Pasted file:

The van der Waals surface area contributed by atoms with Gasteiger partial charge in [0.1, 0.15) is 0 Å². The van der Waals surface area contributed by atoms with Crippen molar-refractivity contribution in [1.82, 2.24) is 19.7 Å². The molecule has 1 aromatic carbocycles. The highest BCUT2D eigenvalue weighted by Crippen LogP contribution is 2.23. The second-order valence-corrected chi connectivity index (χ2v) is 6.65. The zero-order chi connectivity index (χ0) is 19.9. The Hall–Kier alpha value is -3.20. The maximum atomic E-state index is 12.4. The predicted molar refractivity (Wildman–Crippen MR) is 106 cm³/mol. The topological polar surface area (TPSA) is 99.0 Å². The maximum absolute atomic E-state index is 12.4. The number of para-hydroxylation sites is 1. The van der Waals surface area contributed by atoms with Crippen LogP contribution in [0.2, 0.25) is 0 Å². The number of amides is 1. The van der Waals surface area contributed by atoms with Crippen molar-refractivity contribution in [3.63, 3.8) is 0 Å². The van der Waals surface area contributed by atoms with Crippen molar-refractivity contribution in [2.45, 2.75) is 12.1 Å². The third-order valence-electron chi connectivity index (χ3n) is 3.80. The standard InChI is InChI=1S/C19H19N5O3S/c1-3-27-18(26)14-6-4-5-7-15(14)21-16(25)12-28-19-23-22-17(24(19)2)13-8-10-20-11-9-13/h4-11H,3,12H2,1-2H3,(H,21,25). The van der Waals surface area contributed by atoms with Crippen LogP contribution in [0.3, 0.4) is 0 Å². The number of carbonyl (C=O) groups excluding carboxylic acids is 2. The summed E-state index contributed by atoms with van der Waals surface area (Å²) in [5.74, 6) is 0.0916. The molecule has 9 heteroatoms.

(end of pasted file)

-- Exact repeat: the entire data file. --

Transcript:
The van der Waals surface area contributed by atoms with Gasteiger partial charge in [0.1, 0.15) is 0 Å². The van der Waals surface area contributed by atoms with Crippen molar-refractivity contribution in [1.82, 2.24) is 19.7 Å². The molecule has 1 aromatic carbocycles. The highest BCUT2D eigenvalue weighted by Crippen LogP contribution is 2.23. The second-order valence-corrected chi connectivity index (χ2v) is 6.65. The zero-order chi connectivity index (χ0) is 19.9. The Hall–Kier alpha value is -3.20. The maximum atomic E-state index is 12.4. The predicted molar refractivity (Wildman–Crippen MR) is 106 cm³/mol. The topological polar surface area (TPSA) is 99.0 Å². The maximum absolute atomic E-state index is 12.4. The number of para-hydroxylation sites is 1. The van der Waals surface area contributed by atoms with Crippen LogP contribution in [0.2, 0.25) is 0 Å². The number of amides is 1. The van der Waals surface area contributed by atoms with Crippen molar-refractivity contribution in [3.63, 3.8) is 0 Å². The van der Waals surface area contributed by atoms with Crippen molar-refractivity contribution in [2.45, 2.75) is 12.1 Å². The third-order valence-electron chi connectivity index (χ3n) is 3.80. The standard InChI is InChI=1S/C19H19N5O3S/c1-3-27-18(26)14-6-4-5-7-15(14)21-16(25)12-28-19-23-22-17(24(19)2)13-8-10-20-11-9-13/h4-11H,3,12H2,1-2H3,(H,21,25). The van der Waals surface area contributed by atoms with Crippen LogP contribution in [0.3, 0.4) is 0 Å². The number of carbonyl (C=O) groups excluding carboxylic acids is 2. The summed E-state index contributed by atoms with van der Waals surface area (Å²) in [5.74, 6) is 0.0916. The molecule has 9 heteroatoms.